Adam D. Weinberg, the Alice Pratt Brown Director of the Whitney Museum of American Art, announced today that the Whitney has received a $1.5 million grant from the Henry Luce Foundation to support the installation of works from the Museum’s renowned permanent collection in its new building downtown. The Museum’s new building, designed by Renzo Piano and currently under construction in the Meatpacking district, is projected to open in 2015.
“This exceptionally magnanimous grant from the Henry Luce Foundation is a tremendous vote of confidence. It will help propel us forward as we prepare for the Whitney’s future,” said Mr. Weinberg. “We are deeply grateful to the Foundation, and in particular to its President Michael Gilligan and Program Director Ellen Holtzman, for recognizing the importance of our goal to exhibit more works from our collection. The new building, located at the southern end of the High Line, will enable us to increase the size and scope of all our exhibitions and programming and in particular will fulfill our dream of showing a far more comprehensive view of the Whitney’s unsurpassed collection of modern and contemporary American art. The Foundation’s support of this essential institutional effort is enormously encouraging. Our collection is the cornerstone of the Whitney and the new building will have three times more gallery space than we currently have for exhibiting it.” The Whitney’s permanent collection has grown from 2,000 works in 1966, at the time of the opening of the current Museum building on Madison Avenue, to more than 19,000 works today.
Michael Gilligan, President of the Henry Luce Foundation, commented: “The Luce Foundation recognizes the Whitney Museum’s outstanding permanent collection and the exciting opportunity to exhibit it in the new building. Our grant has been specially designated to mark the Foundation’s 75th
anniversary, saluting the Whitney’s steadfast commitment to increasing access to the richness of American art.” In addition to this grant, the Luce Foundation’s American art program has provided initial support for the Whitney’s Collections Documentation Initiative, a major research project designed to improve documentation of the collection in anticipation of showing it in the new downtown building. The Luce Foundation also has been a major supporter of many Whitney exhibitions, including most recently Lyonel Feininger: At the Edge of the World and Buckminster Fuller: Starting with the Universe.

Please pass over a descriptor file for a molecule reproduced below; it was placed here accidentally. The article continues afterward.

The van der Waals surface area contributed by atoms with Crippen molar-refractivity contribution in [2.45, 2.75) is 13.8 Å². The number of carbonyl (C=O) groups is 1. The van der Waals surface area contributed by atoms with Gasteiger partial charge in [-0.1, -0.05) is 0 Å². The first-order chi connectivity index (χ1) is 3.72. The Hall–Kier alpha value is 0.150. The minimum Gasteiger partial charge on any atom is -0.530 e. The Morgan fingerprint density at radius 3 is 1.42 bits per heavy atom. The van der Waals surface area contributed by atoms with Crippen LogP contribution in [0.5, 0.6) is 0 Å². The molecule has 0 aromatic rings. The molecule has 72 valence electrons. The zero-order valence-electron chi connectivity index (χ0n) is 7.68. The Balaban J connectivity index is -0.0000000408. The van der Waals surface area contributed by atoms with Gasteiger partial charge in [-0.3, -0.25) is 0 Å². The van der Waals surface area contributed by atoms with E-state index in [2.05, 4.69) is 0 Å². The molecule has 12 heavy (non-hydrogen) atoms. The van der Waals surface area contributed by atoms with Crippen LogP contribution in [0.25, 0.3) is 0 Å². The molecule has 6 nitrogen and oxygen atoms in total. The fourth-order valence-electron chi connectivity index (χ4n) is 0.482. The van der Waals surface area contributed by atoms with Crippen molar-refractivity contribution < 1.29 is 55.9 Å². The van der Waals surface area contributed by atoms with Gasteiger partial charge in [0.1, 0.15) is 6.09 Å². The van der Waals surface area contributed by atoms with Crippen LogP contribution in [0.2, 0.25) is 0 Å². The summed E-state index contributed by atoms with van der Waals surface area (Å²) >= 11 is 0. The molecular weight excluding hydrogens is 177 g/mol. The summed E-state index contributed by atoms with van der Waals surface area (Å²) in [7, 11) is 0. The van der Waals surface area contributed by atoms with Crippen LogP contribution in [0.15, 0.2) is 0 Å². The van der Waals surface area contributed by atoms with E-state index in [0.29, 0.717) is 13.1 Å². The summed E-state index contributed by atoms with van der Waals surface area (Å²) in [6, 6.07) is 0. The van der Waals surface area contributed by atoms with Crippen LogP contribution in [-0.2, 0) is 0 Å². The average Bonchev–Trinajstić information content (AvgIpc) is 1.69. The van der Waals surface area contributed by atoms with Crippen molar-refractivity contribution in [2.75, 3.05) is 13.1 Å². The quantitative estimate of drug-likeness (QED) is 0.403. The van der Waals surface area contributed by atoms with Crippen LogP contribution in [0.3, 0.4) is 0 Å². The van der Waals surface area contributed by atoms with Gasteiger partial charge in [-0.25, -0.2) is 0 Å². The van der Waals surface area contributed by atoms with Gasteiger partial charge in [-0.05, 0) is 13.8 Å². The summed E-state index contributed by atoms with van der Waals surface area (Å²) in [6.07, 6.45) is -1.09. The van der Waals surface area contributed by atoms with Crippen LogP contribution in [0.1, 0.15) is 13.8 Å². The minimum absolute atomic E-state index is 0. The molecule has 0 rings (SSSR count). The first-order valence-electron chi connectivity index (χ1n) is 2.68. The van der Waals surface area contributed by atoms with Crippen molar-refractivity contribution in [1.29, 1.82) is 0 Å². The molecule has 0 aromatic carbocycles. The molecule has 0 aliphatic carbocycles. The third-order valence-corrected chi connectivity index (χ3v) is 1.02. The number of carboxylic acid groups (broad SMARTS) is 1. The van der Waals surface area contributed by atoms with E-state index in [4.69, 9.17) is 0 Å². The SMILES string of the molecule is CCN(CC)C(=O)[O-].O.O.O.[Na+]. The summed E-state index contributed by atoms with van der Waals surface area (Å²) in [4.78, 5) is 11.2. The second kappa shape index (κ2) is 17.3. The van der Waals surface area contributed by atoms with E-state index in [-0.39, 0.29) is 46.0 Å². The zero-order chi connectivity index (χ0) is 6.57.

About the Foundation
The Henry Luce Foundation’s American art program supports exhibitions, catalogues, doctoral dissertations, and other research projects that advance the study of American art. The Foundation has distributed more than $140 million to museums, universities, and service organizations across the U.S. since the program’s inception in 1982.
Across all its programs, the Luce Foundation seeks to advance knowledge, strengthen international understanding, and foster innovation and leadership in academic, art, policy, and religious communities. The Foundation was established in 1936 by Henry R. Luce, the co-founder and editor-in-chief of Time Inc., to honor his parents who were missionary educators in China.
About the Whitney
The Whitney Museum of American Art is the world’s leading museum of twentieth-century and contemporary art of the United States. Focusing particularly on works by living artists, the Whitney is celebrated for presenting important exhibitions and for its renowned collection, which comprises over 19,000 works by more than 2,900 artists. With a history of exhibiting the most promising and influential artists and provoking intense debate, the Whitney Biennial, the Museum’s signature exhibition, has become the most important survey of the state of contemporary art in the United States. In addition to its landmark exhibitions, the Museum is known internationally for events and educational programs of exceptional significance and as a center for research, scholarship, and conservation. Founded by sculptor and arts patron Gertrude Vanderbilt Whitney in 1930, the Whitney was first housed on West 8th Street in Greenwich Village. The Museum relocated in 1954 to West 54th Street and, in 1966, inaugurated its present home, designed by Marcel Breuer, at 945 Madison Avenue on the Upper East Side. While its vibrant program of exhibitions and events continues uptown, the Whitney is moving forward with a new building project, designed by Renzo Piano, in downtown Manhattan. Located at the corner of Gansevoort and Washington Streets in the Meatpacking District, at the southern entrance to the High Line, the new building, which has generated immense momentum and support, will enable the Whitney to vastly increase the size and scope of its exhibition and programming space. Ground was broken on the new building in May 2011, and it is projected to open to the public in 2015.